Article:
Lake Superior is warming fast. Its national parks are starting work to cut fossil fuels

Lake Superior is warming fast. Its national parks are starting work to cut fossil fuels
March 12, 2024 Interlochen Public Radio

By Izzy Ross, Interlochen Public Radio

This coverage is made possible through a partnership with IPR and Grist, a nonprofit independent media organization dedicated to telling stories of climate solutions and a just future.

As national parks around the country try to raise awareness about climate change, those around Lake Superior are taking steps to cut their emissions.

“Even though the carbon footprint is small, the example being led by these parks is huge,” said Tom Irvine, executive director of the National Parks of Lake Superior Foundation, which supports five sites around the largest of the Great Lakes.

The foundation and the National Park Service announced last week that the parks are starting to implement plans to get their operations off fossil fuels.

The coordinated effort, called Decarbonize the Parks Project, launched last year and has roots in long-standing plans to stop using diesel generators on Isle Royale, according to Irvine.

“It’s been a dream of the park service for years to be able to shut those generators down and create a green energy source to power the island, and that being primarily solar and solar battery storage,” he said.

Now, the park is working toward that goal by installing heat pumps for staff housing and administrative buildings.

Isle Royale’s superintendent, Denice Swanke, said in a news release that each park is working based on its own budget and capacity. Other plans include electrifying mowers, trimmers and chainsaws in Pictured Rocks National Lakeshore and exploring solar options in Keweenaw National Historical Park.

The efforts around Lake Superior are part of National Park Service’s Green Parks Plan, which lays out net-zero energy goals for parks across the country and includes reducing waste and water use and phasing out single-use plastics.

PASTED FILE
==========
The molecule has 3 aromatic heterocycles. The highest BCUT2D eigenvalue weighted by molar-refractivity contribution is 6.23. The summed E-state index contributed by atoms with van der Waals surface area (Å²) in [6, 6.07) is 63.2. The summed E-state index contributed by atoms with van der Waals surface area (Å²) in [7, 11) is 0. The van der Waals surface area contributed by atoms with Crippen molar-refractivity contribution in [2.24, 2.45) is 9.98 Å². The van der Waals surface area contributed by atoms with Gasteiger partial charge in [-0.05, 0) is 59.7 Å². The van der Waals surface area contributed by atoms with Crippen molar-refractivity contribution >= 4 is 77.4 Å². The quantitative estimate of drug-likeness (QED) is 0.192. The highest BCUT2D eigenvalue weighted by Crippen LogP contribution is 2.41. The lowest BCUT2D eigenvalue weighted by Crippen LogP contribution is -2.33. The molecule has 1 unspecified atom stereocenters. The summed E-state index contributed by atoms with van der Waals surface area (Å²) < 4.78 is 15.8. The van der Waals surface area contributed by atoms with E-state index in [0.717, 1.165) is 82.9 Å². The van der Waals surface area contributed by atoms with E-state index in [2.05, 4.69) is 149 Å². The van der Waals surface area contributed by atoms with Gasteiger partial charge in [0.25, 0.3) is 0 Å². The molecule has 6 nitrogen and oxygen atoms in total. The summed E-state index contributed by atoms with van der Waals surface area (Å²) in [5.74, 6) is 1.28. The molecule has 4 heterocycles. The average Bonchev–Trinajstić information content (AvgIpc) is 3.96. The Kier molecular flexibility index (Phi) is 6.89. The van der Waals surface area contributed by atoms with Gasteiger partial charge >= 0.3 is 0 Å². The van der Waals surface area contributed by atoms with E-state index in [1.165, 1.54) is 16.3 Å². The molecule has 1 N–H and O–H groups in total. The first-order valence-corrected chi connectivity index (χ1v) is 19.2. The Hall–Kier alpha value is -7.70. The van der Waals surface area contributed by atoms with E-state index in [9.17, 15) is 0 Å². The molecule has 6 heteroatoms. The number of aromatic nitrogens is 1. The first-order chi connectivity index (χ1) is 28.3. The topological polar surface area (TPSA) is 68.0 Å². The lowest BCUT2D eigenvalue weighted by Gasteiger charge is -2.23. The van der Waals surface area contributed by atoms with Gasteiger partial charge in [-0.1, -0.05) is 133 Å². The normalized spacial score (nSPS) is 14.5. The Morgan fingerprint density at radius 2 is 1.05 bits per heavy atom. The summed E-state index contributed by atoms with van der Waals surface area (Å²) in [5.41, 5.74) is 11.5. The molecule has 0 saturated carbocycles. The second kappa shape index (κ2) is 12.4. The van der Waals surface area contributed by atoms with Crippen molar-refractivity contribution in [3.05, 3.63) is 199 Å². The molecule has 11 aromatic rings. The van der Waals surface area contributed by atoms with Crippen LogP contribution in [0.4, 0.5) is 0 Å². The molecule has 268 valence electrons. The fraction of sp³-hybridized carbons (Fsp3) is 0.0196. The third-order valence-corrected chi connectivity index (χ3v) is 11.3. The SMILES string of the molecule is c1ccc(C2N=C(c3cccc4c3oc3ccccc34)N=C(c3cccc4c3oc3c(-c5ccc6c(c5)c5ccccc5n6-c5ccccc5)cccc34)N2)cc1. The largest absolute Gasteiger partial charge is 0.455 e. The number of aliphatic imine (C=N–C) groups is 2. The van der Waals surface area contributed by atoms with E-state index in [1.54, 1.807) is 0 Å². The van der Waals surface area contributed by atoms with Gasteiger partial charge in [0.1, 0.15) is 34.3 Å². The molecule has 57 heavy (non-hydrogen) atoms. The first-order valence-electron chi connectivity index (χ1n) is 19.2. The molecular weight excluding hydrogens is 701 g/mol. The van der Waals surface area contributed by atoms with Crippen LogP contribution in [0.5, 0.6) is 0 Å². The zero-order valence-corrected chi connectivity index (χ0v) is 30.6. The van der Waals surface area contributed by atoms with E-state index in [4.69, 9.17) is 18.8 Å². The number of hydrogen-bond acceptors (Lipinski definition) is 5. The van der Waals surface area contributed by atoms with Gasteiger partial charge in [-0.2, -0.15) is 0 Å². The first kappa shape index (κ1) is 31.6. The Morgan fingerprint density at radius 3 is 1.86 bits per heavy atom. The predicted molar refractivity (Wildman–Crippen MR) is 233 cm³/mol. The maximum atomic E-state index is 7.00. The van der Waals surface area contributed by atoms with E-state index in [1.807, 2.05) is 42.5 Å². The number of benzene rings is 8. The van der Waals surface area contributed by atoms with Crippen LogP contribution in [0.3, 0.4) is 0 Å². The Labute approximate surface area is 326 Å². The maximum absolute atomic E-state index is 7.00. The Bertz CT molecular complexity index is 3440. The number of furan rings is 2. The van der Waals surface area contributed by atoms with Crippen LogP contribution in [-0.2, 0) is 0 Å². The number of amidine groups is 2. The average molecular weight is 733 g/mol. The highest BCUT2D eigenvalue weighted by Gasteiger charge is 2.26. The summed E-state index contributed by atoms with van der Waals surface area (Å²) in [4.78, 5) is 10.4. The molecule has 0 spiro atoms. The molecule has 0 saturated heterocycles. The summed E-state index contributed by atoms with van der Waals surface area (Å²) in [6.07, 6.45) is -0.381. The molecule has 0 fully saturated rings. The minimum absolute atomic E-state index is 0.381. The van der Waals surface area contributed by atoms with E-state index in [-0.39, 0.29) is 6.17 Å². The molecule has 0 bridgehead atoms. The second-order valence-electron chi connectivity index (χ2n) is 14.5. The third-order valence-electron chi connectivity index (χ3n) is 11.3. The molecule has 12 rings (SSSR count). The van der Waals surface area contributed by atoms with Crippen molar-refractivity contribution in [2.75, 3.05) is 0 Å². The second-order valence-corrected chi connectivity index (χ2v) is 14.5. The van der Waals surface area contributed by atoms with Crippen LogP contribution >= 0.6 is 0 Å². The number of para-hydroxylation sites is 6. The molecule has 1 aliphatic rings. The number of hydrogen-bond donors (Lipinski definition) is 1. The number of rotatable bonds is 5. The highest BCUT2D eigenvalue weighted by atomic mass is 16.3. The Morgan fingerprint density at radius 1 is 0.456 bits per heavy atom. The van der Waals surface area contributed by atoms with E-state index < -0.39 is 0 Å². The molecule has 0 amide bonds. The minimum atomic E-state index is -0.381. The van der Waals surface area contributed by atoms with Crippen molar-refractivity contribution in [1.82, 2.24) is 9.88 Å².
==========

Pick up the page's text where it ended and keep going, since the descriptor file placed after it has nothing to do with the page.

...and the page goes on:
The country’s national parks emit 179,000 tons of carbon dioxide annually according to the National Park Service, which says that’s equal to about 40,000 gasoline-powered cars driven over a year.

Last year, more than a million people visited the parks around Lake Superior — Apostle Islands National Lakeshore, Grand Portage National Monument, Isle Royale National Park, Keweenaw National Historical Park and Pictured Rocks National Lakeshore.

A graph showing how much it would cost for Lake Superior’s national parks to reduce or eliminate greenhouse gases, published in the National Parks of Lake Superior Foundation Decarbonization Plan Summary (Credit: National Parks of Lake Superior Foundation)

A 2023 report on the project found that the parks could reduce their emissions by 93% and save $2.7 million over 25 years compared to their current operations. Cutting emissions fully would cost $3.5 million. The difference in price is because of the solar arrays and battery storage needed to bring energy to off-grid locations in all weather conditions. Both options would reduce operating costs by millions of dollars.

Implementing the parks’ plans is expected to take years, funded by public and private dollars.

Fueling these efforts is the rapidly changing climate. Lake Superior is one of the fastest-warming lakes in the world, and Irvine said they have seen more intense storms and much less ice in the winter.

“The fact that climate change is so radically apparent on Lake Superior every day is just a constant reminder to all of these parks,” he said.

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Featured image: Miners Castle as seen from the upper overlook. It’s a landmark along the Pictured Rock National Lakeshore. (Photo: National Park Service)


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